News / Opinion / Columns
Our memory is not always conscious. Some of it is cultural.
Our past lives not only in our minds, but in the things we do, the rituals and practices handed down to us by our elders.
This is clearly the case with our myths and legends, the songs, nursery rhymes and fairytales we are taught. Often they are meaningless, beyond having a certain catchy rhythm, or a distinctive turn of phrase, but there can be a message there.
The beauty of nursery rhymes is that there they can be handed down through the ages, faithfully reproduced by generations of singers, without any of them really knowing – or caring – what the meaning is.
Indeed, some say that all stories in fact tell the same story, all aimed at making people reach a certain understanding of themselves. The Egyptians, the Greeks, the Brothers Grimm. Star Wars, Star Trek and Forrest Gump.
So too, with traditions.
In my family, we have a tradition of scarf wearing.
My mother literally had an entire drawer of scarves. Several drawers!
Ironically, I don’t believe I saw her wearing a scarf more than a couple times. Perhaps on a particularly windy day in Port Elizabeth, where she raised me and my sister on a diet of steak, kassler chops and liver.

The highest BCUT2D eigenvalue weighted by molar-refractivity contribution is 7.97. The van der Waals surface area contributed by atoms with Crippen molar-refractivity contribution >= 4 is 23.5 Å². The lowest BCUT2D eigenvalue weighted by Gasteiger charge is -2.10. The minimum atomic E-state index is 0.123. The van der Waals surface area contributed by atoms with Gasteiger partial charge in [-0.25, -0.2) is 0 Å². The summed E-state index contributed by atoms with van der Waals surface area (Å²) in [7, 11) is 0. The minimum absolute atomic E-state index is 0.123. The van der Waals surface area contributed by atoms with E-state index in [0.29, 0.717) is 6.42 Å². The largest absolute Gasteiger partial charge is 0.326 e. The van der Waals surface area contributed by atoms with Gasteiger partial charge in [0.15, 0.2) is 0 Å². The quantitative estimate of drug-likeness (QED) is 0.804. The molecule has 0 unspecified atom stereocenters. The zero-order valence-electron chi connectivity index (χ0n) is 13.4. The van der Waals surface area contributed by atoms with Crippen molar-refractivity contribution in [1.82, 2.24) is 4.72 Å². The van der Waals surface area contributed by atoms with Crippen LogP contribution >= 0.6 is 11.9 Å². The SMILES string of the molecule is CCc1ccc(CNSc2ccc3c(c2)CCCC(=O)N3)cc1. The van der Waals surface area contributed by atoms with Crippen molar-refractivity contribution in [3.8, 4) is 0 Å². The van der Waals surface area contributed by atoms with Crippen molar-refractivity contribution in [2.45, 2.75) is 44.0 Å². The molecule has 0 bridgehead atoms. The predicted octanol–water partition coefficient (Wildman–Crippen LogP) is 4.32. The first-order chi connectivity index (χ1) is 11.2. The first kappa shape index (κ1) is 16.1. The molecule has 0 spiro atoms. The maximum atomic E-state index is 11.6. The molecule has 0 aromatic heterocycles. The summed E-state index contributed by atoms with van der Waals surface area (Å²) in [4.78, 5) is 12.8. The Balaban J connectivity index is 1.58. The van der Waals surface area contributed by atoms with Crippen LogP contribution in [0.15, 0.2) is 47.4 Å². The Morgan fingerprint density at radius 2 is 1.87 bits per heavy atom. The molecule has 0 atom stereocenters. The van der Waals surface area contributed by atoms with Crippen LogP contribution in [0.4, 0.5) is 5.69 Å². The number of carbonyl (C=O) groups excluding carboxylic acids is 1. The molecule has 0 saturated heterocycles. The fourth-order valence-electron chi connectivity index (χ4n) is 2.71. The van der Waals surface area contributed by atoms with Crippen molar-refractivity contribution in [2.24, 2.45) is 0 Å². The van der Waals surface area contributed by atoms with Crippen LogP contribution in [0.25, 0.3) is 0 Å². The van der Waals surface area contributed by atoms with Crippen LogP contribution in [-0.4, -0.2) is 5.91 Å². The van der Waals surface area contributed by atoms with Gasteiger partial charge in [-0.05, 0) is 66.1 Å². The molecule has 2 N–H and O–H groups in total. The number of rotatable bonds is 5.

To this day, I do not have an iron deficiency. My mother’s mother had been a scarf wearer too, and I now suspect Mom inherited the scarfs from her.
Maybe it was their lavender, silken opulence, but as it happened, I later took up the mantle and became a scarf wearer myself. I grew my hair long down my back, and took to committed scarf donning in the style of Axl Rose from Guns N’ Roses. In his prime, mind you.
It was a couple of years of hair-brushing and self-regard, which we all owe ourselves at some point. The scarfs disappeared from my style approach later – pretty much at the same rate as my hair – and I eventually stopped stealing them from my mom’s scarf drawer.
But as the hygiene protocols of the pandemic response begin to settle in and we’re all walking around in masks, I’m beginning to wonder if, perhaps, all of those scarfs in my mom’s drawer … could those be a legacy of an earlier pandemic?
Is it possible that in 1918, when the so-called “Spanish Flu” pandemic wreaked havoc around the world, killing millions, scarfs became an essential, life-saving health intervention?
My gran would have been six at the time of pandemic. So she would have lived through it. But it would have been from her mother that the scarf tradition must have originated.
Perhaps her mother never wore the scarfs much either. Perhaps they were just kept around, in case they became needed again one day. In a drawer. To be handed down to the next generation.
My word. Perhaps they’re the same scarfs! Still there in my mother’s scarf drawer in Port Elizabeth. She tells me she’s wearing scarfs more often these days.
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